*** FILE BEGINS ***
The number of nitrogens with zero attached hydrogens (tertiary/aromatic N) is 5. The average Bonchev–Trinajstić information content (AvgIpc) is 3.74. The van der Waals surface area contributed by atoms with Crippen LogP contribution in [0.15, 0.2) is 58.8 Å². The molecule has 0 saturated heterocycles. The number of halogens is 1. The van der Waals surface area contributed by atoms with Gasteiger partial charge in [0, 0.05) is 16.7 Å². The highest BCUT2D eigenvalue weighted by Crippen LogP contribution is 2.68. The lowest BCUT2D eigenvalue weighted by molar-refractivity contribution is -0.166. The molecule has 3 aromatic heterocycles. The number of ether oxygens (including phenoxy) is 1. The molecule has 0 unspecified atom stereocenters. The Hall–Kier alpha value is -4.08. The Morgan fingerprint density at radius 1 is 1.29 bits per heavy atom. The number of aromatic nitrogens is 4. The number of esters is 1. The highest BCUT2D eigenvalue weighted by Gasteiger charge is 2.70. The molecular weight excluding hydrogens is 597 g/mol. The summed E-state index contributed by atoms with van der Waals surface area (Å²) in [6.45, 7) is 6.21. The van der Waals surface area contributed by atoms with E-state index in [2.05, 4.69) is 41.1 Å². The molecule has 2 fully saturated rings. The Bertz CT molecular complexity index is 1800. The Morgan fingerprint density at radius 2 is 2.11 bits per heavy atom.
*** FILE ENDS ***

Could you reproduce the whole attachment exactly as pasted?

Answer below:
The number of nitrogens with zero attached hydrogens (tertiary/aromatic N) is 5. The average Bonchev–Trinajstić information content (AvgIpc) is 3.74. The van der Waals surface area contributed by atoms with Crippen LogP contribution in [0.15, 0.2) is 58.8 Å². The molecule has 0 saturated heterocycles. The number of halogens is 1. The van der Waals surface area contributed by atoms with Gasteiger partial charge in [0, 0.05) is 16.7 Å². The highest BCUT2D eigenvalue weighted by Crippen LogP contribution is 2.68. The lowest BCUT2D eigenvalue weighted by molar-refractivity contribution is -0.166. The molecule has 3 aromatic heterocycles. The number of ether oxygens (including phenoxy) is 1. The molecule has 0 unspecified atom stereocenters. The Hall–Kier alpha value is -4.08. The Morgan fingerprint density at radius 1 is 1.29 bits per heavy atom. The number of aromatic nitrogens is 4. The number of esters is 1. The highest BCUT2D eigenvalue weighted by Gasteiger charge is 2.70. The molecular weight excluding hydrogens is 597 g/mol. The summed E-state index contributed by atoms with van der Waals surface area (Å²) in [6.45, 7) is 6.21. The van der Waals surface area contributed by atoms with E-state index in [2.05, 4.69) is 41.1 Å². The molecule has 2 fully saturated rings. The Bertz CT molecular complexity index is 1800. The Morgan fingerprint density at radius 2 is 2.11 bits per heavy atom.